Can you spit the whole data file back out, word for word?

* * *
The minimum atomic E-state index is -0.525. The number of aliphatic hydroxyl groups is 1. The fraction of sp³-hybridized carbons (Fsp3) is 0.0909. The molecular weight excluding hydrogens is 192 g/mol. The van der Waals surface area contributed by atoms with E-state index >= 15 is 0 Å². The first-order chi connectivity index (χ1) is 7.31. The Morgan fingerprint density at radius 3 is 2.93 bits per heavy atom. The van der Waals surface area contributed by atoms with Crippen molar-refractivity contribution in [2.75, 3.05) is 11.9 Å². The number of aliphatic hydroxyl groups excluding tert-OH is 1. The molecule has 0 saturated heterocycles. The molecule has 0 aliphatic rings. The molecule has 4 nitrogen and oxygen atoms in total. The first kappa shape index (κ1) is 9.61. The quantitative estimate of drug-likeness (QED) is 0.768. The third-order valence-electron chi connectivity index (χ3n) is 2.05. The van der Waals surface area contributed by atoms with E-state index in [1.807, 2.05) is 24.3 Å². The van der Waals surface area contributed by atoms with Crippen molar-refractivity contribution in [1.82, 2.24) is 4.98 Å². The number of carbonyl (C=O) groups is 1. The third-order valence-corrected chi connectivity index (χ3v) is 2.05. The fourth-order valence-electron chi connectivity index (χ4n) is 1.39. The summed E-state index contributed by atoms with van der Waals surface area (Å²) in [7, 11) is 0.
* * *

The minimum atomic E-state index is -0.525. The number of aliphatic hydroxyl groups is 1. The fraction of sp³-hybridized carbons (Fsp3) is 0.0909. The molecular weight excluding hydrogens is 192 g/mol. The van der Waals surface area contributed by atoms with E-state index >= 15 is 0 Å². The first-order chi connectivity index (χ1) is 7.31. The Morgan fingerprint density at radius 3 is 2.93 bits per heavy atom. The van der Waals surface area contributed by atoms with Crippen molar-refractivity contribution in [2.75, 3.05) is 11.9 Å². The number of aliphatic hydroxyl groups excluding tert-OH is 1. The molecule has 0 saturated heterocycles. The molecule has 0 aliphatic rings. The molecule has 4 nitrogen and oxygen atoms in total. The first kappa shape index (κ1) is 9.61. The quantitative estimate of drug-likeness (QED) is 0.768. The third-order valence-electron chi connectivity index (χ3n) is 2.05. The van der Waals surface area contributed by atoms with E-state index in [1.807, 2.05) is 24.3 Å². The van der Waals surface area contributed by atoms with Crippen molar-refractivity contribution in [1.82, 2.24) is 4.98 Å². The number of carbonyl (C=O) groups is 1. The third-order valence-corrected chi connectivity index (χ3v) is 2.05. The fourth-order valence-electron chi connectivity index (χ4n) is 1.39. The summed E-state index contributed by atoms with van der Waals surface area (Å²) in [7, 11) is 0.